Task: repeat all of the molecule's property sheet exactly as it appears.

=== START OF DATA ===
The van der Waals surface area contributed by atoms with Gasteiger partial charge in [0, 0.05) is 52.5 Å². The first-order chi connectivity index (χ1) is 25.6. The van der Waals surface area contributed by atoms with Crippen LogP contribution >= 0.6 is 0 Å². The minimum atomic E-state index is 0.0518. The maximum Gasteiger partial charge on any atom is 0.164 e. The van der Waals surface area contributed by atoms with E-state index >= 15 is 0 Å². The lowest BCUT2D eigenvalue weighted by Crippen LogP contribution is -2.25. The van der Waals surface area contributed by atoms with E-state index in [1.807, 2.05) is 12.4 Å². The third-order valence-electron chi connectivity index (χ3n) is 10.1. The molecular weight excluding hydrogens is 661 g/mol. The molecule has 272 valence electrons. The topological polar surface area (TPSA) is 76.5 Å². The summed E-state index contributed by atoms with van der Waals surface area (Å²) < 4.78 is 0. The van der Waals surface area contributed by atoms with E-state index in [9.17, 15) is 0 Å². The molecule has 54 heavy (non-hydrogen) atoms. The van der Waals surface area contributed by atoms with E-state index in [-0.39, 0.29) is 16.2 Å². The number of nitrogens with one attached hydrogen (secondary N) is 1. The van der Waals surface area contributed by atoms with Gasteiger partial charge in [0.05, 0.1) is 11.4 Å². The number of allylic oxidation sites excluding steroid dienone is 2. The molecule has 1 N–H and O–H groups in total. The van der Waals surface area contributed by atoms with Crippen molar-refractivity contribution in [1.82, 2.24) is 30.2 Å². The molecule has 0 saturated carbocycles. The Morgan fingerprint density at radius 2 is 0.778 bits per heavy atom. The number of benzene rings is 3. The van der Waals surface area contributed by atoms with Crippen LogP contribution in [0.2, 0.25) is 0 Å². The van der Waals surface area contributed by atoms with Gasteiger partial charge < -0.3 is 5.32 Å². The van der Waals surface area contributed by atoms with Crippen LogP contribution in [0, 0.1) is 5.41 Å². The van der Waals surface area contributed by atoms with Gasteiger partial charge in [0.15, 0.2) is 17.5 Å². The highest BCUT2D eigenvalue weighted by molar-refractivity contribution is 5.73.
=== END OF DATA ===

The van der Waals surface area contributed by atoms with Gasteiger partial charge in [0, 0.05) is 52.5 Å². The first-order chi connectivity index (χ1) is 25.6. The van der Waals surface area contributed by atoms with Crippen LogP contribution >= 0.6 is 0 Å². The minimum atomic E-state index is 0.0518. The maximum Gasteiger partial charge on any atom is 0.164 e. The van der Waals surface area contributed by atoms with E-state index >= 15 is 0 Å². The lowest BCUT2D eigenvalue weighted by Crippen LogP contribution is -2.25. The van der Waals surface area contributed by atoms with E-state index in [1.807, 2.05) is 12.4 Å². The third-order valence-electron chi connectivity index (χ3n) is 10.1. The molecular weight excluding hydrogens is 661 g/mol. The molecule has 272 valence electrons. The topological polar surface area (TPSA) is 76.5 Å². The summed E-state index contributed by atoms with van der Waals surface area (Å²) < 4.78 is 0. The van der Waals surface area contributed by atoms with E-state index in [9.17, 15) is 0 Å². The molecule has 54 heavy (non-hydrogen) atoms. The van der Waals surface area contributed by atoms with E-state index in [-0.39, 0.29) is 16.2 Å². The number of nitrogens with one attached hydrogen (secondary N) is 1. The van der Waals surface area contributed by atoms with Gasteiger partial charge in [0.05, 0.1) is 11.4 Å². The number of allylic oxidation sites excluding steroid dienone is 2. The molecule has 1 N–H and O–H groups in total. The van der Waals surface area contributed by atoms with Crippen molar-refractivity contribution in [1.82, 2.24) is 30.2 Å². The molecule has 0 saturated carbocycles. The Morgan fingerprint density at radius 2 is 0.778 bits per heavy atom. The number of benzene rings is 3. The van der Waals surface area contributed by atoms with Crippen LogP contribution in [0.2, 0.25) is 0 Å². The van der Waals surface area contributed by atoms with Gasteiger partial charge < -0.3 is 5.32 Å². The van der Waals surface area contributed by atoms with Crippen LogP contribution in [0, 0.1) is 5.41 Å². The van der Waals surface area contributed by atoms with Gasteiger partial charge in [0.15, 0.2) is 17.5 Å². The highest BCUT2D eigenvalue weighted by molar-refractivity contribution is 5.73.